Manufacturing employers receive a handbook to help them attract and retain talent

SINGAPORE – Faced with the shortage of skilled workers in the manufacturing sector, Singapore has released a handbook to help companies, especially smaller ones, attract new talent and recognize and retain their existing staff.

Launching the handbook on Tuesday, Deputy Prime Minister Heng Swee Keat said manufacturing in general and advanced manufacturing in particular were seeing a record number of unfilled skilled jobs around the world.

“If no action is taken, the manufacturing potential cannot be realized,” he said, referring to the Republic’s plan to reinvigorate its manufacturing center with advanced and innovative technologies.

“We need to make manufacturing jobs more attractive. Existing workers need to continually upgrade their skills, and more needs to be done to recognize and retain them,” he added.

Mr. Heng said the handbook will provide companies with human resources (HR) best practices, tools and templates.

“It will help small businesses develop and adopt progressive human resource strategies to meet their growth needs,” he said. during the opening ceremony of the Asia-Pacific Industrial Transformation event at EXPO Singapore on Tuesday.

Heng also unveiled at the event updated industrial transformation maps for Singapore’s five advanced manufacturing and trade clusters, aiming to boost production and create at least 13,400 new jobs by 2025.

The Manufacturing Employer Handbook was developed by the Singapore Precision Engineering and Technology Association (Speta) and the Institute of Human Resource Professionals.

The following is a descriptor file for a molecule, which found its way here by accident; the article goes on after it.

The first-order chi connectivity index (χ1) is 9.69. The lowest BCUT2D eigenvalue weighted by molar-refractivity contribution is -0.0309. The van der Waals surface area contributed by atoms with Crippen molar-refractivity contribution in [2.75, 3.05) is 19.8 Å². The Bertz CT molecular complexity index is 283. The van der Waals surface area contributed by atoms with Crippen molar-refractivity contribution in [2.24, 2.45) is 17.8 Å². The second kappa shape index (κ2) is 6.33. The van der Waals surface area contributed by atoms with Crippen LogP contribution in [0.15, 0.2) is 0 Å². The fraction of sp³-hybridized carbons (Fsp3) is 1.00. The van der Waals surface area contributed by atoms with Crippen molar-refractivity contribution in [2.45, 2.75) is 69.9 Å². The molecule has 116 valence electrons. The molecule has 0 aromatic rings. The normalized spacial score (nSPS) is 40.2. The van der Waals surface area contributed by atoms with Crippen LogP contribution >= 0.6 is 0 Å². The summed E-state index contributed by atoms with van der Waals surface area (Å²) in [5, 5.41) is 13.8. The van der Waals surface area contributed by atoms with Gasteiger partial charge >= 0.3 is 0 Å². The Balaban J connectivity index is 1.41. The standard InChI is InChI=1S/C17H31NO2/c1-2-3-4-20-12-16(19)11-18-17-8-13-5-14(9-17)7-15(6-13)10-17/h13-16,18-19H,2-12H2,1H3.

The preparation of the handbook was announced earlier this year by the Department of Trade and Industry as part of its Manufacturing 2030 Careers initiative.

MTI then said the handbook will cover a range of human capital best practices and resources to help companies develop structured career progression paths for their employees.

The plan also called for Speta to identify and work with at least 20 committed companies to drive the adoption of these practices and pathways.

Heng noted that the critical need to attract and retain talent is as much a company effort as it is a collective industry effort.

Therefore, Singapore launched a SkillsFuture Queen Bee program last year.

“This program aims to recruit 40 large companies or queen bees, to train more than their actual needs, so that excess trained workers can benefit 4,000 small companies.

“40 for 4000. This is an industry-led solution,” he said.

Marjorie N. McClure